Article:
September 20, 2019
By default, passwords for datasources in WildFly are stored in cleartext in the config file. If the server on which WildFly is running has limited access, this may be acceptable. However, if portions of a config file like standlone.xml end up being passed around or stored in configuration management, this can expose sensitive data. This article presents a strategy for dealing with the mishandling of the XML that might expose a password.
A WildFly Elytron Credential Store in WildFly is a Java Keystore that contains protected name / value pairs. This data is encrypted and unlocked with a password that is set in the configuration file like standalone.xml. With Elytron, you can create the Keystore, add name/value pairs, update values, retrieve values, and list keys. This last capability is a big help in troubleshooting. "Legacy Vault" forced you to for specific values so it was tough to check misspellings.
Since the Credential Store password is in cleartext and the Keystore is likely close by, this does not help much with unauthorized access. There are some mechanisms to mask the password. The value in this article is to prevent an exposure of a database password to those who might come into contact with the WildFly config file (say a snippet posted to an online forum).
The procedure starts with creating the Credential Store. There is a dedicated tool for working with Credential Stores. This can be useful to make out-of-band edits to the Credential Store outside of WildFly. We'll work with the Management Console. Navigate to Configuration > Security Elytron > Other Settings > View.
Next, press the Add button. Name the Credential Store, specify a file name (Location) and directory (Relative To), set the cleartext password. Remember to also flip the Create switch to ON.
To add a name / value pair to the Credential Store, you'll need to switch to the Runtime Security Elytron screen from Configuration Security Elytron Screen. Go to Runtime > Security Elytron > View.
Select the Credential Store and press Aliases.
Press the Add button and set the name / value pair. Remember the name used for Alias as you'll be applying it in the next step.
Navigate back to Configuration, this time to Datasources & Drivers. Select your datasource and press the View button. Go to the Security tab and Edit and remove the contents of the password field. Don't Reload (yet) if prompted.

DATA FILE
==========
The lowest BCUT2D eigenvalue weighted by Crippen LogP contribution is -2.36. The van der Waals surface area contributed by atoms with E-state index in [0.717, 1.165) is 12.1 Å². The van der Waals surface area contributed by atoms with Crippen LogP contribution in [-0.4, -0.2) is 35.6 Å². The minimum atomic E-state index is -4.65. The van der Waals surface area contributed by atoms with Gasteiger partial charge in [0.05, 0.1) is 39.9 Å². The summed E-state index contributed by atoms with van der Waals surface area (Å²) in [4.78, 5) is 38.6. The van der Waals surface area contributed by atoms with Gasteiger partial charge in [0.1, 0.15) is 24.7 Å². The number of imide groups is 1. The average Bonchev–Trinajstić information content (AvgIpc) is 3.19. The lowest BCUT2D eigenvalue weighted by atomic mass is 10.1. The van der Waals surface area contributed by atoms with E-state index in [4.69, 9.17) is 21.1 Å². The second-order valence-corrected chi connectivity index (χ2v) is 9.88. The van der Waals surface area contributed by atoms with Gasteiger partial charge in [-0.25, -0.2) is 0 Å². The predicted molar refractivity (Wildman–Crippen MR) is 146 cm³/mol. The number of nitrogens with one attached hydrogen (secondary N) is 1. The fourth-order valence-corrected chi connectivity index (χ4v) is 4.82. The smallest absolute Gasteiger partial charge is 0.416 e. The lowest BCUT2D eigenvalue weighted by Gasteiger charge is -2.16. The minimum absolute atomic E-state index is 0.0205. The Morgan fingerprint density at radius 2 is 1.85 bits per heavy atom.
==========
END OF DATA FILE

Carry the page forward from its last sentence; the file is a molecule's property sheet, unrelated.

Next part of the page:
Go to the Credential Reference tab. Press the Add button in the center of the screen. Select your Credential Store and specify the alias key created in the previous step. (In my case, this is a user-created value "db-password").
Finally, test the data source by backing up and selecting the Test Connection button on the datasource. If the test passes, you can reload your app server.
These procedures don't directly prevent an unauthorized user from getting access to a database password. While you can't read values from a Keystore from Java keytool, it's trivial to write a program that can. An unauthorized user can easily parlay the cleartext Credential Store credential taken from a config file into a database password stored in a Keystore nearby.
However, there is value to using a Credential Store. If external consultants or other people are brought in to troubleshoot a WildFly configuration, say on a video conference, they can review the actual WildFly configuration without seeing a database password. These viewers might see the cleartext Credential Store password, but unlike a remotely accessible database server, the store file access is restricted. The level of effort in this sequence of steps is small and WildFly support for maintaining the external source is much better than Legacy Vault.
By Carl Walker
President and Principal Consultant of Bekwam, Inc